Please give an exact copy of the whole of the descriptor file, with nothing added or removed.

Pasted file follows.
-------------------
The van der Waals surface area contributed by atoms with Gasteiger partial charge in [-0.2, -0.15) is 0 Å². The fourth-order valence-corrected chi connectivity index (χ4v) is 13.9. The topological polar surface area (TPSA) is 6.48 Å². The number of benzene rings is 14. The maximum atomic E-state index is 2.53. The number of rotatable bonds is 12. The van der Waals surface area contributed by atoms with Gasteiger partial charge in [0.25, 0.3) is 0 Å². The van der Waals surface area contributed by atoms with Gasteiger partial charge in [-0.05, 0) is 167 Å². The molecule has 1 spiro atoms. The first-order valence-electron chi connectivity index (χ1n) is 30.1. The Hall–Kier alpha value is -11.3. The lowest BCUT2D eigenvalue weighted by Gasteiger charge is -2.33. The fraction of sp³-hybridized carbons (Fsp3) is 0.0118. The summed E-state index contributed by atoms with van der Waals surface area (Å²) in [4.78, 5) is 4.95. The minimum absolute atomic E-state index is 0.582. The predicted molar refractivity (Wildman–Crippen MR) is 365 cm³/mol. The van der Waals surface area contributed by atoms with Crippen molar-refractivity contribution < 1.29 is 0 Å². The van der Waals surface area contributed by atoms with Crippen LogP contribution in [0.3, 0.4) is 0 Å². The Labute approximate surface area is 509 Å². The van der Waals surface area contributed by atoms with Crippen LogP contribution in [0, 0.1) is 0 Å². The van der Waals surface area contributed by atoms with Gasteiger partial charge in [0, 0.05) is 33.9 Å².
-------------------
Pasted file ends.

The van der Waals surface area contributed by atoms with Gasteiger partial charge in [-0.2, -0.15) is 0 Å². The fourth-order valence-corrected chi connectivity index (χ4v) is 13.9. The topological polar surface area (TPSA) is 6.48 Å². The number of benzene rings is 14. The maximum atomic E-state index is 2.53. The number of rotatable bonds is 12. The van der Waals surface area contributed by atoms with Gasteiger partial charge in [0.25, 0.3) is 0 Å². The van der Waals surface area contributed by atoms with Gasteiger partial charge in [-0.05, 0) is 167 Å². The molecule has 1 spiro atoms. The first-order valence-electron chi connectivity index (χ1n) is 30.1. The Hall–Kier alpha value is -11.3. The lowest BCUT2D eigenvalue weighted by Gasteiger charge is -2.33. The fraction of sp³-hybridized carbons (Fsp3) is 0.0118. The summed E-state index contributed by atoms with van der Waals surface area (Å²) in [4.78, 5) is 4.95. The minimum absolute atomic E-state index is 0.582. The predicted molar refractivity (Wildman–Crippen MR) is 365 cm³/mol. The van der Waals surface area contributed by atoms with Crippen molar-refractivity contribution < 1.29 is 0 Å². The van der Waals surface area contributed by atoms with Crippen LogP contribution in [0.3, 0.4) is 0 Å². The Labute approximate surface area is 509 Å². The van der Waals surface area contributed by atoms with Crippen LogP contribution in [0, 0.1) is 0 Å². The van der Waals surface area contributed by atoms with Gasteiger partial charge in [0, 0.05) is 33.9 Å².